Is the right hon. Gentleman aware that I was not asking for severe deflation at home but that the nation should be made to live within its means. The best way to do that is to curtail the home market so that exporters could have a high home demand.
Of course the nation must live within its means. That is the phrase that I have used on several occasions. But, in our view, the best way of doing that is not to create unemployment at home.
Sir C. Osborne
I am not advocating that.
The lessening of home demand must have such a consequential effect. We believe that the right way to redeploy our resources, and that is the task we are engaged upon.232
25. Sir C. Osborne
asked the Chancellor of the Exchequer in view of the statement by the Governor of the Bank of England that a marked cut in public expenditure was necessary to prevent another sterling crisis, and that civil estimates have risen from £4,304 million to £7,388 million in the last 10 years, if he will appoint an independent committee to investigate and recommend where cuts could be made; and if he will make a statement.
Sir C. Osborne
Is not the Chancellor of the Exchequer aware that some local authorities are having to pay as much as 9 per cent. on temporary loans, which will put up their housing costs enormously? Will he promise the country that at least he will reduce the 7 per cent. Bank Rate within the next six months?
I do not think that an independent committee to investigate and recommend where cuts could be made is likely to help local authorities who are asking for more access to the Public Works Loan Board.
Sir C. Osborne
If the right hon. Gentleman will not exercise this power, surely he should get someone from outside to help him to do the job.
The hon. Gentleman does not seem to appreciate that what he is asking for is that local authorities should have more access to public funds, which the Exchequer would have to carry below the line, so that it would have to borrow more from the money market.
29. Mr. William Hamilton
asked the Chancellor of the Exchequer if he will produce a new White Paper on Public Expenditure to replace that produced in December 1963, Command Paper No. 2235.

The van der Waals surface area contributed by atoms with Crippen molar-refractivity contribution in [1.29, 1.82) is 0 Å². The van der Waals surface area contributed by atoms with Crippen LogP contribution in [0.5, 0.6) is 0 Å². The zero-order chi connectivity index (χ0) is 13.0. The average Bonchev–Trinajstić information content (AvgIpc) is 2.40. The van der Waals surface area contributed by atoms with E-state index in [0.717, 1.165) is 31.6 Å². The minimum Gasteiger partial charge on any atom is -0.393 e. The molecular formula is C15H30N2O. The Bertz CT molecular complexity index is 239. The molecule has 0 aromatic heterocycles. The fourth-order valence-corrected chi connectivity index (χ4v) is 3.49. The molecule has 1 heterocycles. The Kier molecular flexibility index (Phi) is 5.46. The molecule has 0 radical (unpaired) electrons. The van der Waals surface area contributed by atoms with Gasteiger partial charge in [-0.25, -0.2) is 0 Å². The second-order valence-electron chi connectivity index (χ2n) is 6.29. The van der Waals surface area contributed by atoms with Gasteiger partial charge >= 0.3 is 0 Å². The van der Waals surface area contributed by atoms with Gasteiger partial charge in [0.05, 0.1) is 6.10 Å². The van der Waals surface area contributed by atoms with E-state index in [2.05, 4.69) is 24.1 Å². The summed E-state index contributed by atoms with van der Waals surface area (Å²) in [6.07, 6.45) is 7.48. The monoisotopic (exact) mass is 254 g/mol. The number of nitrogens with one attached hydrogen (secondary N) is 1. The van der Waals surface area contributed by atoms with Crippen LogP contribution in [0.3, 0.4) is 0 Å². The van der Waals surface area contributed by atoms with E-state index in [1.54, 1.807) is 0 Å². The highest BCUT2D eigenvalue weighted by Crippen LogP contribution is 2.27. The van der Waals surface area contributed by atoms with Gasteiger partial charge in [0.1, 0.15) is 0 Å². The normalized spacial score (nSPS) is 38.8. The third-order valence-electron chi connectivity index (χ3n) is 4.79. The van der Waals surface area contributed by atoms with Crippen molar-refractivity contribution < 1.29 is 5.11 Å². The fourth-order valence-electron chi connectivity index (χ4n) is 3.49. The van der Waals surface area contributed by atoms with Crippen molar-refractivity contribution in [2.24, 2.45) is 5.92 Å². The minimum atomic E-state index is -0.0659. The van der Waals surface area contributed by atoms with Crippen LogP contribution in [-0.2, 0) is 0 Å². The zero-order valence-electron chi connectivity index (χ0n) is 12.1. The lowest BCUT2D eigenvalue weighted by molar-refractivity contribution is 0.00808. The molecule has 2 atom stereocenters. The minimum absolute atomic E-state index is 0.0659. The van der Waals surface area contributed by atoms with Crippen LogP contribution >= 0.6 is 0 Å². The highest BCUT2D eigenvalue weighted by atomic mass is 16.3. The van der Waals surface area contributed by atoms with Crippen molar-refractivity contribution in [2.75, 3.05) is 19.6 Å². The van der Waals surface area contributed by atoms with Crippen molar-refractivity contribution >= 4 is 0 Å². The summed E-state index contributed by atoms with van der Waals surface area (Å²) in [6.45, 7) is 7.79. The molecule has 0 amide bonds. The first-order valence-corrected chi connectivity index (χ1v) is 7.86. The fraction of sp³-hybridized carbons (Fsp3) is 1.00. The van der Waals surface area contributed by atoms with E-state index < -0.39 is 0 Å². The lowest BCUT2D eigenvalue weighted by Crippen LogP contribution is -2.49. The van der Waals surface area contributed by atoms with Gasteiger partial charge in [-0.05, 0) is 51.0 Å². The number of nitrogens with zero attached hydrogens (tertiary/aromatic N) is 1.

It is my intention to present a further White Paper on Public Expenditure later in the year.
Is my right hon. Friend aware that that Answer will give very great satisfaction in view of the gross deception incorporated in the previous Government's White Paper? In reference 233to the figures in paragraph 12 of that White Paper, in which there are 14 items ranging from defence to administrative and other services, can my right hon. Friend give me one of those figures which is accurate?
I regret to say that I have not checked those figures. I have been so occupied trying to reduce public expenditure to some form of order out of the chaos in which we found it. What I can do is give my hon. Friend a guarantee that when we produce our figures later in the year, they will at least be realistic and related to what the economy can stand.
26. Mr. J. E. B. Hill
asked the Chancellor of the Exchequer what proportion of personal income was saved in each of the last three years; and what steps he is taking to maintain or increase that proportion.
Personal savings are estimated to have been 9.1 per cent., 8 per cent. and 8.6 per cent. of personal disposable income in 1961, 1962 and 1963, respectively. Estimates for 1964 are not yet available. The Government are anxious to increase the level of savings, and I am at present considering a number of ideas in this field.
Will the right hon. Gentleman agree that it is vital to maintain the rising trend in savings, which has been such a feature of the last thirteen years? In considering suggestions for stimulating savings, will he be very chary of adopting any suggestions on the lines of the compulsory savings levy which, at the suggestion of one of his present advisers, was incorporated into the 1962 Budget for British Guiana, with such disastrous results?
I do not know of any proposals of this sort. Of course, certain proposals were left behind by the previous Administration, for example, for contractual savings schemes. These are being examined as well. I do not know whether the hon. Gentleman would equate them with the kind of plans he has in mind.